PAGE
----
In the workplace, developing a mentoring approach first takes the form and role of a “coach.” In the role of coach, a partnership with an employee is developed in order to strengthen and expand the employee's skills in specific areas of job performance. Trust- the glue of all relationships. When we work in a climate of trust, we know that we can predict the positive actions and attitudes of another person. We know that she/he cares about us and support our efforts.
Feedback- positive recognition of a job well done or the constructive criticism of a skill or task which could use improvement. Desired behaviors- the actions or skills that provide the most effective completion of a task. Replacement behaviors- new behaviors to replace ineffective or inappropriate behaviors. Definitions
Establish a trusting relationship with all employees. Listen more than talk. Speak directly. Value and model continuous learning. Recognize their own limitations. Make an effort not to overuse strengths. Offer chances to take risks. Remain curious rather than defensive. Model accountability and ownership. Meet others where they are and help them move forward. Keep an optimistic attitude about people. Effective employee “coaches” will:
Offer immediate positive recognition. Help others view mistakes as learning opportunities. Help employees work on one skill at a time. Smile! Meet individually with employees to identify ways to help them be more effective. Use common courtesies (please, thank you). Apologize for mistakes or for treating others without respect. Confront the issue, not the person. Demonstrate friendly, positive and upbeat behaviors to others. Effective employee “coaches” will:
Create a “coaching” or workplan plan for an employee with whom you work. 1. Determine the employee's strengths and weaknesses: List job competencies, behaviors, or skills most important to success. Compare the individual's observable performance with the desired behaviors. List future skills that may be needed. 2. Invite the individual to self-assess according to competencies. 3. Discuss the plans for improvement or growth. 4. Identify the best situation for new learning to take place. So how do I begin?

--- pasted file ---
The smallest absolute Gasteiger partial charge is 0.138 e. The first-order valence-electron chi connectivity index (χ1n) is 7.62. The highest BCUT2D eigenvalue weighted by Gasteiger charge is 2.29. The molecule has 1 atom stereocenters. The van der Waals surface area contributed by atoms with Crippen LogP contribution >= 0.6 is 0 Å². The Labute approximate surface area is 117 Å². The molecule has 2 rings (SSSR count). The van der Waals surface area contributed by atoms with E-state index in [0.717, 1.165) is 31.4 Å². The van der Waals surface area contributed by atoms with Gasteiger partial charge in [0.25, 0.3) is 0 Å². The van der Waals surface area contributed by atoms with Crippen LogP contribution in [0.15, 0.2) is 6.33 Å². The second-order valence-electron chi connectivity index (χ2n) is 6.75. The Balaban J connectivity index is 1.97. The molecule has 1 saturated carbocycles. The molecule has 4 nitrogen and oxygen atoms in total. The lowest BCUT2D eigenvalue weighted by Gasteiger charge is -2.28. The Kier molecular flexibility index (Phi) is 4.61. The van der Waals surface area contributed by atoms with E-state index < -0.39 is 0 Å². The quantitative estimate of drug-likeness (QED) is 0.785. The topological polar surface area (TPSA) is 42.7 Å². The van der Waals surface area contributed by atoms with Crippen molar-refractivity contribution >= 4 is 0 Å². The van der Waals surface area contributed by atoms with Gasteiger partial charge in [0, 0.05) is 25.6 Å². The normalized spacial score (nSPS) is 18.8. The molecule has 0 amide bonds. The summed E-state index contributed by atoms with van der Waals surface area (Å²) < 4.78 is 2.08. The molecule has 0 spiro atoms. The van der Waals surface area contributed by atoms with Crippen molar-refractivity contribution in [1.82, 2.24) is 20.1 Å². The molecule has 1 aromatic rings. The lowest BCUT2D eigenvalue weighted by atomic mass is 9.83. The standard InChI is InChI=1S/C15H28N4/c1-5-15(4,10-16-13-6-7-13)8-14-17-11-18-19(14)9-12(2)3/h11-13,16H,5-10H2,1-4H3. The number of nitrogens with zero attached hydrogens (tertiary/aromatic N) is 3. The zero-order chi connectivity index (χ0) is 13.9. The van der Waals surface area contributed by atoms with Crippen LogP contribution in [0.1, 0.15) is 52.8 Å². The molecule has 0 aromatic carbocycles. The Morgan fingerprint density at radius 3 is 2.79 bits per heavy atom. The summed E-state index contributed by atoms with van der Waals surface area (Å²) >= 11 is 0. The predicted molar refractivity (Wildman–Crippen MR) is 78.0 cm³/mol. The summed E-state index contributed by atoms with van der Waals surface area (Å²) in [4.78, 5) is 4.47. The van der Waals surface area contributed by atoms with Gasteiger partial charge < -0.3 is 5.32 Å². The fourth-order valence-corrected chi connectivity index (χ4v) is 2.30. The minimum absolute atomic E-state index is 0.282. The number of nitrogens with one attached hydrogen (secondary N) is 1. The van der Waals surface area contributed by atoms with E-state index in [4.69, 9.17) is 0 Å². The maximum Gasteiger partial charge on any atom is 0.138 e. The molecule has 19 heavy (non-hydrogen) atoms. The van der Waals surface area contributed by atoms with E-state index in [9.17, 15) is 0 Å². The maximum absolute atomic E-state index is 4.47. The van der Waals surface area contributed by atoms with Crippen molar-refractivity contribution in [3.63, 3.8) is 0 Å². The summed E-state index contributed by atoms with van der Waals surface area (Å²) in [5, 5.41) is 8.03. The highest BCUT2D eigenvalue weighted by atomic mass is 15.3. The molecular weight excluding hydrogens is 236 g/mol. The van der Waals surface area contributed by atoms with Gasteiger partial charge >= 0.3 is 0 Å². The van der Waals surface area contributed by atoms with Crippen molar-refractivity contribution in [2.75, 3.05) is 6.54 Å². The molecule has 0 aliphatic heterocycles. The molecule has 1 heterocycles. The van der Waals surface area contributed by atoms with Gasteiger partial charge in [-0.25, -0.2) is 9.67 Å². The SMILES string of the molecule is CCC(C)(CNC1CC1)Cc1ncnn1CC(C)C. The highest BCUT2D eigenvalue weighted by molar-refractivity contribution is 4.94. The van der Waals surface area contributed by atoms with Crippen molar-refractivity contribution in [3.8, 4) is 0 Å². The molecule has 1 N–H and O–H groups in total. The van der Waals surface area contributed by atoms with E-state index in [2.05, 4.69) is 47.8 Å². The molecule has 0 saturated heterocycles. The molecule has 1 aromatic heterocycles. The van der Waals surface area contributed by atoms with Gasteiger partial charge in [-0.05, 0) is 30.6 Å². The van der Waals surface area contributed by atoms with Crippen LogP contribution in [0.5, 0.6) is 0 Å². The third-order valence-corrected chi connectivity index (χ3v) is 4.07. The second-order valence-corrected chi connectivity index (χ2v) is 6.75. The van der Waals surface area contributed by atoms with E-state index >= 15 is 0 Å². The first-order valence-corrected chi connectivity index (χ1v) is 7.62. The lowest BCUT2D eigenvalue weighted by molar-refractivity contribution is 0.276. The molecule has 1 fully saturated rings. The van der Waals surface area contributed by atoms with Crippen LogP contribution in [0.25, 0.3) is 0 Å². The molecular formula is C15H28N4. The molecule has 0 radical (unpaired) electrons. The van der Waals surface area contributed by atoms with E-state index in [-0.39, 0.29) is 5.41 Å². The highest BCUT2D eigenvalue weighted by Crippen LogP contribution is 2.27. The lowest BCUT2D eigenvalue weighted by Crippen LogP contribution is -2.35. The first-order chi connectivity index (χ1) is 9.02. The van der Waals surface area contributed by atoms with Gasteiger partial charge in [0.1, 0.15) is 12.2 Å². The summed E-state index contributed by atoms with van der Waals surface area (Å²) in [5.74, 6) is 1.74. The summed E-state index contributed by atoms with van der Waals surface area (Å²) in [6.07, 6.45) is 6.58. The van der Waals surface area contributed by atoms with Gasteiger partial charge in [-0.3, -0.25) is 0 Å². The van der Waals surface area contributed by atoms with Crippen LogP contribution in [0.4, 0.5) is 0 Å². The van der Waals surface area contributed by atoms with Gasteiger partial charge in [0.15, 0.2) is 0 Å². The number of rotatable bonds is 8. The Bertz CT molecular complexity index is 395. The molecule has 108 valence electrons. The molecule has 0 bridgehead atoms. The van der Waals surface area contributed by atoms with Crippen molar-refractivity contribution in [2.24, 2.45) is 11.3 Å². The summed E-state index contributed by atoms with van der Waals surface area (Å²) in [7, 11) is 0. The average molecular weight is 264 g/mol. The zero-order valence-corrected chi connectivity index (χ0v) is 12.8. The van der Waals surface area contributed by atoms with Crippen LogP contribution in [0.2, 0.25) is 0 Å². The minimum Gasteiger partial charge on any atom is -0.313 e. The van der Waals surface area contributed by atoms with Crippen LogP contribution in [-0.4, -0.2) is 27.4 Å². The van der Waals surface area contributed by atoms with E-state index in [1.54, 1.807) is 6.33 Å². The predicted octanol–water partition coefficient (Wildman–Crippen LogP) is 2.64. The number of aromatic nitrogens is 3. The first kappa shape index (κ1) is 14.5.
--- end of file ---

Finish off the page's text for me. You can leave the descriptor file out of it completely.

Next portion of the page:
5. Identify the best times for you to observe new behaviors. 6. Observe the employee and note what is effective and ineffective. 7. Provide immediate feedback with examples and describe replacement behaviors. 8. Model respect for the individual. So how do I begin?
Describe the behavior, such as producing a certain quantity in a set time. Explain the impact of the behavior for the person, the job, and the organization or team. Be clear in communicating what is effective or successful so it will continue. Give recognition for positive behavior. Feedback with Meaning - Positive Feedback
Be specific and focus on the behavior, not the person. Describe the significance of behaviors for the team or team goals. Remain calm. Be selective in choosing only what a person can receive. Watch for non-verbal cues. Listen to the individual's perspective of the behavior and/or situation. Identify the benefits of improving the behavior. Balance positive and negative feedback. Feedback with Meaning - Constructive Criticism
1.Think about a staff member or volunteer who you currently supervise or may be supervising. 2. Identify two behaviors or skills of that person that you value and see as a strength, as well as two more that you see as a weakness and should be improved upon. 3. Pair up in groups of 3 in the room. Introduce one another. Describe the strengths and weakness of the your staff member/volunteer to each another (but withhold the identity of that staff member/volunteer) Exercise:
4.Take one of the strengths and weaknesses and have your other two group members role play each strength and weakness. Then provide both positive feedback and constructive criticism 5. Discuss what the experience was like with each other. Exercise:
Select and list three personal changes you could make which could significantly increase your effectiveness as a mentoring/coaching manager: 1. 2. 3. Describe specific actions and appropriate times for you to implement these changes. Speak with your own supervisor to help you ensure your success. Explain your goals for self-change. Supervisor’s Self-evaluation
Be trustworthy (have integrity) so you can build trusting relationships. Listen to understand, not to judge. Share information. Operate from a belief that encourages taking risks. Be yourself. Let others know who you really are. Respect and maintain confidentiality. Model accountability and ownership. Meet others where they are and help them move forward. Keep an optimistic attitude about people. Use feedback as information, not as a tool for judgment. Be willing to give feedback. Offer feedback quickly. Review: